Review

The Suppression of Salt of the Earth: How Hollywood, Big Labor, and Politicians Blacklisted a Movie in Cold War America, by James L. Lorence, University of New Mexico Press, 256 pp, $21.95

To many older progressives, activists, union organizers, socialists and communists, the story of how the movie Salt of the Earth came to be, its production and blacklisting, is a cherished something to be told and re-told.

But, to a later generation it is a story rarely heard. James J. Lorence’s The Suppression of Salt of the Earth is just that story.

Written in a clear concise way, Suppression details how the lives of rank and file Mexican-American mine workers, members of the International Union of Mine, Mill and Smelter Workers Local 890 (IUMMSW), intersected with blacklisted Hollywood directors, reactionary politicians, conservative union leaders and the business community, in what became the most recognized case of censorship in Cold War America.

The story of Salt of the Earth began in Bayard, New Mexico. In the early 1950s Local 890 went on strike against the Empire Zinc Company in protest of their “dual wage” policy of paying Mexican-American workers less than their white counterparts. Local 890 eventually won the strike and gained the attention of Howard Biberman, Paul Jarrico and Michael Wilson, all blacklisted Hollywood directors.

Biberman, Jarrico and Wilson came together to form the Independent Productions Company (IPC), in an attempt to challenge the mainstream movie industry’s fear of dealing with serious social and economic issues. Salt of the Earth was their first and only collaboration.

From the first days of production they were met with hardship and resistance. The International Alliance of Theatrical Stage Employees (IATSE) advised union film crews to not touch the film. Roy Brewer, IATSE representative in Los Angeles, said the “communists” only wanted to use “labor for their own ends,” and vowed that the film would “never be shown in the United States.”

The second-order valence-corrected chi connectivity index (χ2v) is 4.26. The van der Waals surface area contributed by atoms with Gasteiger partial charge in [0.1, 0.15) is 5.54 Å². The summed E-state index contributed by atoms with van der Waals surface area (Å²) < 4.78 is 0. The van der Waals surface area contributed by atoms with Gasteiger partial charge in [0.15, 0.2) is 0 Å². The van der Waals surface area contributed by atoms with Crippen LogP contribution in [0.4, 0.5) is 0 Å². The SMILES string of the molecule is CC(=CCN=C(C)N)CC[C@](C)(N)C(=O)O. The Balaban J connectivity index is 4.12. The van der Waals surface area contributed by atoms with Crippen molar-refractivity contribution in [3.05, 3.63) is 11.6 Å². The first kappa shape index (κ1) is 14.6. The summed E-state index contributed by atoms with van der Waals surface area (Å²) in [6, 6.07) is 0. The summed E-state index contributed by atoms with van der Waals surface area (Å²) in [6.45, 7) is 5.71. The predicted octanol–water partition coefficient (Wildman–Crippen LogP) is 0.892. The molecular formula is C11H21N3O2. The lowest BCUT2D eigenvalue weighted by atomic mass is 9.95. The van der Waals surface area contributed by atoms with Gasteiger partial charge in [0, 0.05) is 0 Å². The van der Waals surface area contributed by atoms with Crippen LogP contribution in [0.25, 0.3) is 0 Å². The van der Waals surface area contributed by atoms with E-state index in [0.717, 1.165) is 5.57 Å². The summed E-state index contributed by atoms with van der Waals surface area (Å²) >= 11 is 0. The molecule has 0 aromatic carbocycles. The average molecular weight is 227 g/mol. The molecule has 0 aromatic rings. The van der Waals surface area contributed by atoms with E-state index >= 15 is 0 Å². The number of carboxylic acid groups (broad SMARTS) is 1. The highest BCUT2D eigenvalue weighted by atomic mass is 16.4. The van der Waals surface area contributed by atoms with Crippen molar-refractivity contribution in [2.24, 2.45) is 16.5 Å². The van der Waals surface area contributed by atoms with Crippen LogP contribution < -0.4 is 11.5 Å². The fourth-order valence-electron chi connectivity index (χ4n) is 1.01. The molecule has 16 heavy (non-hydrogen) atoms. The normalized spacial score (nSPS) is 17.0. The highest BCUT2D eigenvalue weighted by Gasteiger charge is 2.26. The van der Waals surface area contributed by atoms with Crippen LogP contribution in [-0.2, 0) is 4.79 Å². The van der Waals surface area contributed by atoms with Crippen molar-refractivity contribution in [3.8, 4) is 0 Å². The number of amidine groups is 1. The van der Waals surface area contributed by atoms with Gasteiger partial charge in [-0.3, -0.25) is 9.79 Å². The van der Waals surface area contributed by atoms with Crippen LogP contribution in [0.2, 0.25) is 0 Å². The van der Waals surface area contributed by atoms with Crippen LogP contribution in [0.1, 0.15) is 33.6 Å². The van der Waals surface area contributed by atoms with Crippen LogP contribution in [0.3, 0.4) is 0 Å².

Brewer’s opposition to the project presented a serious challenge to IPC. In addition to his IATSE post, Brewer also chaired the AFL Film Council, was active in the conservative Motion Picture Alliance for the Preservation of American Ideals, and was a key figure in the Motion Picture Industry Council, which spoke for all Hollywood unions and major industry organizations.

On the political front things weren’t much better for the Salt crew. Rep. Donald Jackson promised to do “everything in [my] power to prevent the showing of this communist made film in the theaters of America.”

While many politicians made a career of anti-communism and while most of the anti-communist tirades were found to be little more than fabrications and lies, there is even less truth to the claims of Jackson and Brewer that Salt was a “commie” film.

Indeed, some members of IPC were or had been members of the Communist Party, and there were CP members within Local 890. But, this was not a CPUSA initiative. And as Lorence documents, “When IPC leaders approached the Communist Party to intervene with communists in the union [IATSE] party higher up’s refused to help. The CP … concluded that the IATSE ties superseded Salt in importance and therefore refused to assist IPC.”

And like the conservative union leaders and politicians, the business community was more than happy to challenge the production and distribution of Salt, claiming that any dialog with the Communist Party proved that Moscow was somehow involved.

Throughout the book Lorence uncovers and documents the complacency or hostility many unions, politicians and business interests showed concerning the plight of Mexican-American union members and cultural and intellectual progressives in their attempt to produce something never done before – and not seen since.

While Suppression documents Cold War censorship in all of its horrible detail, it also highlights the irrepressible courage, tenacity and perseverance of a small group of people, union members and cultural producers, coming together and doing what is right. The Suppression of Salt of the Earth is a wonderfully enlightening book.

– Tony Pecinovsky (tonypec@pww.org)

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